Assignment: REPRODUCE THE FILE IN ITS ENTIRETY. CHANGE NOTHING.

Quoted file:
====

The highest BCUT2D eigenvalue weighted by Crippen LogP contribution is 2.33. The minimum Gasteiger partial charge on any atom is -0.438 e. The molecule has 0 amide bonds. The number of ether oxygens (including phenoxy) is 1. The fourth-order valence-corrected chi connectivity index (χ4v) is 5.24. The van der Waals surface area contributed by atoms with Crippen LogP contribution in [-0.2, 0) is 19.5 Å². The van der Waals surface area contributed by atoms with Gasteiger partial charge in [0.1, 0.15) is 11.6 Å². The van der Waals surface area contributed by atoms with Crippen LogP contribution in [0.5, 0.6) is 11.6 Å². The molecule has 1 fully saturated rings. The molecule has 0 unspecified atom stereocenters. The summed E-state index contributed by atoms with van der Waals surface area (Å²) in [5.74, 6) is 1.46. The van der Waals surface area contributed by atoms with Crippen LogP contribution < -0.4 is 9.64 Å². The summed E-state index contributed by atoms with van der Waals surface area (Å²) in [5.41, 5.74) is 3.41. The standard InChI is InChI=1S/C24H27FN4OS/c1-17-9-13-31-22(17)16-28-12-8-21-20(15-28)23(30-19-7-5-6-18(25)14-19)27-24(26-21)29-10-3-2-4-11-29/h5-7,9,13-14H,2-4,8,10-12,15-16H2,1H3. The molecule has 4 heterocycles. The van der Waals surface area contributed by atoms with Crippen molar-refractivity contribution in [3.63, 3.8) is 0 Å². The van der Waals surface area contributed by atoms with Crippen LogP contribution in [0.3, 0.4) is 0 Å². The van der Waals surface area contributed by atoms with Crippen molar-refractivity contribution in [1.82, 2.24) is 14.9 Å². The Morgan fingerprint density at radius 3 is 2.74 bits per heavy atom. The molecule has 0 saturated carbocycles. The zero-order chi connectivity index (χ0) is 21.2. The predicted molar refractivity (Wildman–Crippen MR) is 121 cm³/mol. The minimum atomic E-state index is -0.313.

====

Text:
The highest BCUT2D eigenvalue weighted by Crippen LogP contribution is 2.33. The minimum Gasteiger partial charge on any atom is -0.438 e. The molecule has 0 amide bonds. The number of ether oxygens (including phenoxy) is 1. The fourth-order valence-corrected chi connectivity index (χ4v) is 5.24. The van der Waals surface area contributed by atoms with Crippen LogP contribution in [-0.2, 0) is 19.5 Å². The van der Waals surface area contributed by atoms with Gasteiger partial charge in [0.1, 0.15) is 11.6 Å². The van der Waals surface area contributed by atoms with Crippen LogP contribution in [0.5, 0.6) is 11.6 Å². The molecule has 1 fully saturated rings. The molecule has 0 unspecified atom stereocenters. The summed E-state index contributed by atoms with van der Waals surface area (Å²) in [5.74, 6) is 1.46. The van der Waals surface area contributed by atoms with Crippen LogP contribution < -0.4 is 9.64 Å². The summed E-state index contributed by atoms with van der Waals surface area (Å²) in [5.41, 5.74) is 3.41. The standard InChI is InChI=1S/C24H27FN4OS/c1-17-9-13-31-22(17)16-28-12-8-21-20(15-28)23(30-19-7-5-6-18(25)14-19)27-24(26-21)29-10-3-2-4-11-29/h5-7,9,13-14H,2-4,8,10-12,15-16H2,1H3. The molecule has 4 heterocycles. The van der Waals surface area contributed by atoms with Crippen molar-refractivity contribution in [3.63, 3.8) is 0 Å². The van der Waals surface area contributed by atoms with Crippen LogP contribution in [0.3, 0.4) is 0 Å². The van der Waals surface area contributed by atoms with Crippen molar-refractivity contribution in [1.82, 2.24) is 14.9 Å². The Morgan fingerprint density at radius 3 is 2.74 bits per heavy atom. The molecule has 0 saturated carbocycles. The zero-order chi connectivity index (χ0) is 21.2. The predicted molar refractivity (Wildman–Crippen MR) is 121 cm³/mol. The minimum atomic E-state index is -0.313.